D. Soyini Madison (PhD 1989, Northwestern University) is professor of Performance Studies at Northwestern University School of Communication, with appointments in the Department of African American Studies and the Department of Anthropology. Professor Madison lived and worked in Ghana, as a Senior Fulbright Scholar conducting field research on the interconnections between traditional religion, political economy, and indigenous performance tactics.

This lecture is the second of three lectures presented by the Performance Studies Research Group, and is free and open to the public. A reception to follow. For questions, please contact Scott Magelssen, Associate Professor of Theatre History, at magelss@uw.edu

The lecture and reception are in the Communications Building Room 120.

Shannon Jackson

Performance Studies Research Group

 

In the last two decades, readers, critics, artists, curators, and citizen-spectators have been contending with a new--or newly redefined--ethos of performance. Curators now regularly install choreography in galleries.  Visual artists are staging operas. Performances are staged in the lobbies of museums as well in at the center of its exhibitions. Meanwhile, civic leaders tout the importance of “creativity” in vitalizing cities, seeking to attract designers, new restaurants, and technology entrepreneurs to their neighborhoods. Cities stage site-specific festivals and promote themselves within an expanding roster of international biennials. Cultural centers around the globe consistently use a performance-centered vocabulary to frame their aesthetic contributions and their public programming and outreach. In this expanded cultural landscape, all participants are encouraged to act, to experience, to stage, and to try out alternate selves and behaviors. Meanwhile, many wonder whether this compulsion to perform is symptomatic of a wider global shift, one that sees cultural economies fueling and being fueled by the pressures of so-called “post-Fordist” service economy. 

In her lecture, Shannon Jackson takes stock of recent trends in a wide cultural landscape. Recalling some of the central debates in the field of performance studies, she explores and juxtaposes the very different vocabularies and histories that artists, critics, curators, and citizens bring to bear in this scene of aesthetic and social experiment. She also examines key sites of experimentation and debate, asking how artists and organizers are incorporating but also questioning the experiential ethos of a service economy.

Shannon Jackson is the Richard & Rhoda Goldman Chair in the Arts & Humanities at the University of California, Berkeley, where she is a professor of Rhetoric and of Theater, Dance, & Performance Studies. She is also the Director of the Arts Research Center.

                                

University of Washinton School of Drama

Cathy Madden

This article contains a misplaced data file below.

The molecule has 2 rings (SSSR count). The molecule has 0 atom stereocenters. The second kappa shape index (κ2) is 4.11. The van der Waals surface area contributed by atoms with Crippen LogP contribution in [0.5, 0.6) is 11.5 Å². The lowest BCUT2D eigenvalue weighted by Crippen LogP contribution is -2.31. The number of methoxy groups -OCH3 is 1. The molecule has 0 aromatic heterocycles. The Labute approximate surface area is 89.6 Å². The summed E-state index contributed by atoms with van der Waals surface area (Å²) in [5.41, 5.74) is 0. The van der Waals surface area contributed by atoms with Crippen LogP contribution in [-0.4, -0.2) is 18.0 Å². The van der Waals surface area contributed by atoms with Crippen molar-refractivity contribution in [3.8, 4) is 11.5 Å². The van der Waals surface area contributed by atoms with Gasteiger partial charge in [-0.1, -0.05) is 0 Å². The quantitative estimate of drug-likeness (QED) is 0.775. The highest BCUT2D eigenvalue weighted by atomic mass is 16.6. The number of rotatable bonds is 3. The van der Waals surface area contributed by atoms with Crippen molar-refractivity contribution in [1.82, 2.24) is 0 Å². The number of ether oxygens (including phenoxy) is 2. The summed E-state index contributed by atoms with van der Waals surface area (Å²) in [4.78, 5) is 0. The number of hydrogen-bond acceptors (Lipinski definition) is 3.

Principal Lecturer, School of Drama

Pioneering Spirit in the Celebrity of the Discontented Everyman:  F.M. Alexander
One function of celebrity is to hold up to us what is possible. The kind of celebrity represented by F.M. Alexander is one that reminds us we can pioneer our lives: responding to discontent with constructive desire and steadfast in our ability to be a celebrity in our own world.

Cathy Madden leads workshops on the Alexander Technique around the world. Her book Integrative Alexander Technique Practice for Performing Artists: Onstage Synergy is scheduled for publication in January 2015.

 


 

2014/2015 Performing Arts Lecture Series
From Helen of Troy to the Kardashian sisters, celebrities, or (in Joseph Roach’s definition) “abnormally interesting people,” have fascinated the public imagination over the centuries. This series of lectures from scholars and art practitioners across academic disciplines considers why certain historical figures or fictional characters have possessed a special power to fascinate their public.

University of Washinton School of Drama

Ruby Blondell
Professor, Classics

"Advertised for 2700 Years and Now You Get Her!" - Helen of Troy on the Silver Screen
In an era that believes beauty is in the eye of the beholder, how can one possibly cast any individual performer as the most beautiful woman in the world? This talk explores how harnessing the glamour of stardom is the most persuasive means of capturing Helen of Troy’s mythical celebrity on screen.

Professor Ruby Blondell is a Helen of Troy expert and has presented on the subject at GeekGirlCon 2013 and the Getty Villa. Her current book project focuses on the portrayal of Helen in popular film and television.

 


 

2014/2015 Performing Arts Lecture Series
From Helen of Troy to the Kardashian sisters, celebrities, or (in Joseph Roach’s definition) “abnormally interesting people,” have fascinated the public imagination over the centuries. This series of lectures from scholars and art practitioners across academic disciplines considers why certain historical figures or fictional characters have possessed a special power to fascinate their public.

University of Washinton School of Drama

Odai Johnson
Professor, School of Drama

The Predatory Gaze of Looking

Bob Dylan wrote of the great loss of artistry he suffered after Woodstock, when he no longer could look at the world because he had become instead the thing looked at. This first talk of the series considers the predatory relationship of celebrity to the artist it feeds upon. Sometimes it feasts upon the private life, but usually it begins with the choice bits – the artistic impulse itself.

Odai Johnson is a professor of theatre history and the head of the School of Drama’s PhD program, as well as a founding member of the Center for Performance Studies.

 


 

2014/15 Performing Arts Lecture Series
From Helen of Troy to the Kardashian sisters, celebrities, or (in Joseph Roach’s definition) “abnormally interesting people,” have fascinated the public imagination over the centuries. This series of lectures from scholars and art practitioners across academic disciplines considers why certain historical figures or fictional characters have possessed a special power to fascinate their public.